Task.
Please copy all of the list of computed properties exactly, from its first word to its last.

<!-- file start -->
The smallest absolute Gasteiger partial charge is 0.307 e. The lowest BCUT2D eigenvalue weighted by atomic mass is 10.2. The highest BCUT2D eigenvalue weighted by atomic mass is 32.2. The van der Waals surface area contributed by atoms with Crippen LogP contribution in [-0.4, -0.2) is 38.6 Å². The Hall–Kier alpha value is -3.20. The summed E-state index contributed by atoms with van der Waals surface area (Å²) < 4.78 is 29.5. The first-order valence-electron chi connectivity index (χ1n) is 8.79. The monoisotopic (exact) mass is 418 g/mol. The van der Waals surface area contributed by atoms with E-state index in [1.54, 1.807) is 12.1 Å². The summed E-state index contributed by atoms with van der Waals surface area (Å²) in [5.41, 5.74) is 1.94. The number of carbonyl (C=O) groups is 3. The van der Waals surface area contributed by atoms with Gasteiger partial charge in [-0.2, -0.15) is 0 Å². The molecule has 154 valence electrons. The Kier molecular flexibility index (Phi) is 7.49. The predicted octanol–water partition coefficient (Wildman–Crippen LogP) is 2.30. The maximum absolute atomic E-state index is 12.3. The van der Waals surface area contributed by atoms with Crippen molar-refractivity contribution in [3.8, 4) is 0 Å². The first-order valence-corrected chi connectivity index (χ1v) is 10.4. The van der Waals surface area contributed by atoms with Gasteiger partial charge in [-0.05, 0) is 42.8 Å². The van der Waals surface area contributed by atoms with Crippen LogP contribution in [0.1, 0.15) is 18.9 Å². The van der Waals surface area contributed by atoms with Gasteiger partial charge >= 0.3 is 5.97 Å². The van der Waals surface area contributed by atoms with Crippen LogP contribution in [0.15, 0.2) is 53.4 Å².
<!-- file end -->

The smallest absolute Gasteiger partial charge is 0.307 e. The lowest BCUT2D eigenvalue weighted by atomic mass is 10.2. The highest BCUT2D eigenvalue weighted by atomic mass is 32.2. The van der Waals surface area contributed by atoms with Crippen LogP contribution in [-0.4, -0.2) is 38.6 Å². The Hall–Kier alpha value is -3.20. The summed E-state index contributed by atoms with van der Waals surface area (Å²) < 4.78 is 29.5. The first-order valence-electron chi connectivity index (χ1n) is 8.79. The monoisotopic (exact) mass is 418 g/mol. The van der Waals surface area contributed by atoms with E-state index in [1.54, 1.807) is 12.1 Å². The summed E-state index contributed by atoms with van der Waals surface area (Å²) in [5.41, 5.74) is 1.94. The number of carbonyl (C=O) groups is 3. The van der Waals surface area contributed by atoms with Gasteiger partial charge in [-0.2, -0.15) is 0 Å². The molecule has 154 valence electrons. The Kier molecular flexibility index (Phi) is 7.49. The predicted octanol–water partition coefficient (Wildman–Crippen LogP) is 2.30. The maximum absolute atomic E-state index is 12.3. The van der Waals surface area contributed by atoms with Crippen molar-refractivity contribution in [3.8, 4) is 0 Å². The first-order valence-corrected chi connectivity index (χ1v) is 10.4. The van der Waals surface area contributed by atoms with Gasteiger partial charge in [-0.05, 0) is 42.8 Å². The van der Waals surface area contributed by atoms with Crippen LogP contribution in [0.1, 0.15) is 18.9 Å². The van der Waals surface area contributed by atoms with Gasteiger partial charge >= 0.3 is 5.97 Å². The van der Waals surface area contributed by atoms with Crippen LogP contribution in [0.15, 0.2) is 53.4 Å².